Prey animals, rabbits try to hide their illnesses -- often until sickness becomes so severe that there is little to no chance of effectively treating it. By paying careful attention to your rabbit's habits and behaviors, you will have an easier time identifying when something is wrong. Mange is an illness rabbits can get in two forms; crustiness and itching are some signs.
Types of Mange
Sarcoptic mange, an allergic reaction caused by the burrowing Sarcoptes scabei mites, often presents as a white or a beige crust along the eyes, ears, mouth, nose and toes, and emanates a faint foul odor. A mange-affected area is likely to itch, so you may notice your rabbit scratching excessively.
Trixacarus caviae, or burrowing mite mange, is rare in rabbits. Unlike the crust that may present with Sarcoptic mange, rabbits typically begin to scratch excessively only when affected by burrowing mite mange. The pain associated with the constant itching may cause your rabbit to become depressed or aggressive.
If you think your rabbit has symptoms of mange, consult a rabbit-savvy veterinarian to start treatment immediately.
Rabbits who go without treatment for mange may develop severe anemia and white blood cell deficiency; death could occur within a matter of weeks.
Traditional Treatments for Mange
Your veterinarian may recommend one of two options for treating the mites responsible for your rabbit's mange. Fortunately, both options are typically used to treat both types of mange in rabbits.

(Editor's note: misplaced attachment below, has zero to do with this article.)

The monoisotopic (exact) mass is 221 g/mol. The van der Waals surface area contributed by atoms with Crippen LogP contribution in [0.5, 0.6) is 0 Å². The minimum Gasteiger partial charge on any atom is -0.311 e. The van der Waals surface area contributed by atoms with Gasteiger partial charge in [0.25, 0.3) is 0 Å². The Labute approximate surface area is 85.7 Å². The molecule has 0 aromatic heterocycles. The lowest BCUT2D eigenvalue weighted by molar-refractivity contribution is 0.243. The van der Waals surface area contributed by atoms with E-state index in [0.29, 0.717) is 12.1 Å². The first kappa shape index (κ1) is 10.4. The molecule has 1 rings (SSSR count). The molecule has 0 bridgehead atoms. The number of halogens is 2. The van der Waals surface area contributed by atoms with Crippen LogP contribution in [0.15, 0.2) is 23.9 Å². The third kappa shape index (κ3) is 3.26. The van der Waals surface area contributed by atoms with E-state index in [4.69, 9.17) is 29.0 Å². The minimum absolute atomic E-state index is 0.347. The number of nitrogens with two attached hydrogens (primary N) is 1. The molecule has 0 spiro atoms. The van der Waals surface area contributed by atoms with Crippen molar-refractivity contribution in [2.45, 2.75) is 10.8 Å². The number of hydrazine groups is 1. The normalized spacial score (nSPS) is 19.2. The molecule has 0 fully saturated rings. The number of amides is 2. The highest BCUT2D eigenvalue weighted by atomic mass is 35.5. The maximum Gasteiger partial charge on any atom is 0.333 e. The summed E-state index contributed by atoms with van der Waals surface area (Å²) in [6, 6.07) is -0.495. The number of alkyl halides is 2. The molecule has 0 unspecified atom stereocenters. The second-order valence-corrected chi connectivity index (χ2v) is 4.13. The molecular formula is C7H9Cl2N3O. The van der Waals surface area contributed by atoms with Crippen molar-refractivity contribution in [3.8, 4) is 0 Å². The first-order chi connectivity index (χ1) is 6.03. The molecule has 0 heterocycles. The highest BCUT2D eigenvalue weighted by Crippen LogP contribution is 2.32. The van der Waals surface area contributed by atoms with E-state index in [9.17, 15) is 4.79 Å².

Another option for treating mange is the kitten form of the medication selamectin or Revolution. Your veterinarian will prescribe the right dosage and instructions for how often to administer the medication. Rabbits typically receive the medication between their shoulder blades one time each month for a minimum of three months.
Always use the dosage prescribed by your vet. Giving too much medication could result in a fatal overdose.
Always consult with your veterinarian if you are unsure whether a treatment is safe. Frontline, for example, should never be used on rabbits due to the potential for adverse, potentially fatal, reactions.
Prevent the Spread of Mites
Mites can spread very quickly. Your veterinarian may recommend treating any other rabbits you have to prevent the spread of mites. In addition, mites can fall off the rabbit into your and your rabbit's living spaces. Clean your rabbit's area and bedding when you undertake treatment to eradicate any mites or mite eggs in the area.